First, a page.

International Council for Education of People with Visual Impairment




Dear Friends and Supporters:

It is with pleasure that we share with you a brief report of the work of ICEVI in 2004.

With each passing year the work of ICEVI expands as we reach out to assure that
the basic right to education is available to all children with visual impairment. While
we are still far from reaching our goal of “equal access” for all children with visual impairment, you will learn from the information that follows that we are making steady progress.

However, we cannot be satisfied with the current pace of progress, particularly in regions where access to education is the exception rather than the rule. ICEVI is now working on the development of a global campaign to draw attention and resources to the needs of blind and low vision children in Africa, Asia and Latin America where, on average, less than 10% of these children now have access to education. In the year ahead you will be learning more about our plans for this ambitious global initiative and you will be invited to join the campaign that we hope to launch at our 12th World Conference and General Assembly in Kuala Lumpur, Malaysia in July, 2006.

This 2004 annual report presents our activities as measured against the strategic goals of the ICEVI that were adopted at the start of this quadrennium and are presented on the next page.

May I use this opportunity to thank all of those organizations that have supported our work in 2004. In particular the contributions of the Dr. Richard Charles and Esther Yewpick Lee Charitable Trust, the Asian Foundation for the Prevention of Blindness, Christoffel Blindenmission, Sight Savers International and the Organización Nacional de Ciegos Españoles (ONCE) have been particularly important to ICEVI in achieving the wide range of activity that is summarized in the pages that follow.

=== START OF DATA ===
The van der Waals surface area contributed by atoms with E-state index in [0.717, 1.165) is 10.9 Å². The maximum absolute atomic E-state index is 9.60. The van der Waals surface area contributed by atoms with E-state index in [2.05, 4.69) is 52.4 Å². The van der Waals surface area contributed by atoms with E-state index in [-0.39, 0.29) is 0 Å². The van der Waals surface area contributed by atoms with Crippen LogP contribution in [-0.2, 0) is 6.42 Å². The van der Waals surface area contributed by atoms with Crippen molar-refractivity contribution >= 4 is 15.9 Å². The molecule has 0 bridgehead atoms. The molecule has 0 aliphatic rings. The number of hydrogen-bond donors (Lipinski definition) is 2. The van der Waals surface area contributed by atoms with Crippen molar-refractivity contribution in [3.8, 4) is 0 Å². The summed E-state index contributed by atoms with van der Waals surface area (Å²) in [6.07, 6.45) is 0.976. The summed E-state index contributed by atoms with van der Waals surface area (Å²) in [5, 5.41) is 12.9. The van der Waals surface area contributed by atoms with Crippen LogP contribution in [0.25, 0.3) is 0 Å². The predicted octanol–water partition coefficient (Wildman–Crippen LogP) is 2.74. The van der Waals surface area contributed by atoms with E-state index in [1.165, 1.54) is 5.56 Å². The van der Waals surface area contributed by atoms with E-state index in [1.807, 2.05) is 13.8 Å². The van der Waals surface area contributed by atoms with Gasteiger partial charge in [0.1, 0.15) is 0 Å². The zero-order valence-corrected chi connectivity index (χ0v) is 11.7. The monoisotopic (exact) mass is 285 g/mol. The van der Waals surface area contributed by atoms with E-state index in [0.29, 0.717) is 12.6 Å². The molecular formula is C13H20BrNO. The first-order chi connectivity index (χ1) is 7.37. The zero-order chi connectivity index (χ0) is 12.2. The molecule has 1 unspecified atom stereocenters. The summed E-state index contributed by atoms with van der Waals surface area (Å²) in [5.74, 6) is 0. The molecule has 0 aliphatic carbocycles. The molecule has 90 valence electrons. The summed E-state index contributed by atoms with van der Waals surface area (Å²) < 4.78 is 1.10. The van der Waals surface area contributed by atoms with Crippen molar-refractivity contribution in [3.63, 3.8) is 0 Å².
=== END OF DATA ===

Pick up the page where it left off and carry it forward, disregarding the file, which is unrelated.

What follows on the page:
We hope that in 2005 this list of international partners will expand. We invite all of you who share our vision of a world where all children with visual impairment have equal access to education to consider joining us in this global effort.


Larry Campbell


GOAL 1 : To ensure access and full participation in education for all visually impaired children and youth by 2015.

GOAL 2 : To promote and assist in building of local capacity to develop curricula, to provide training and to identify and provide equipment and materials to children and youth with visual impairments and their parents, teachers and others in their communities.

GOAL 3 : To collaborate with and make use of networks to ensure that substantially more visually impaired children and youth receive quality and comprehensive education.

GOAL 4 : To ensure that ICEVI initiatives are based on current evidence of best practice.

GOAL 5 : To provide information on ICEVI and its services through all possible and appropriate media to all target groups.

GOAL 6 : To build an appropriate and sustainable organizational structure for ICEVI, to include the required financial base.


In response to the Strategic Goals of ICEVI, the activities and accomplishments of 2004 are presented under the following headings: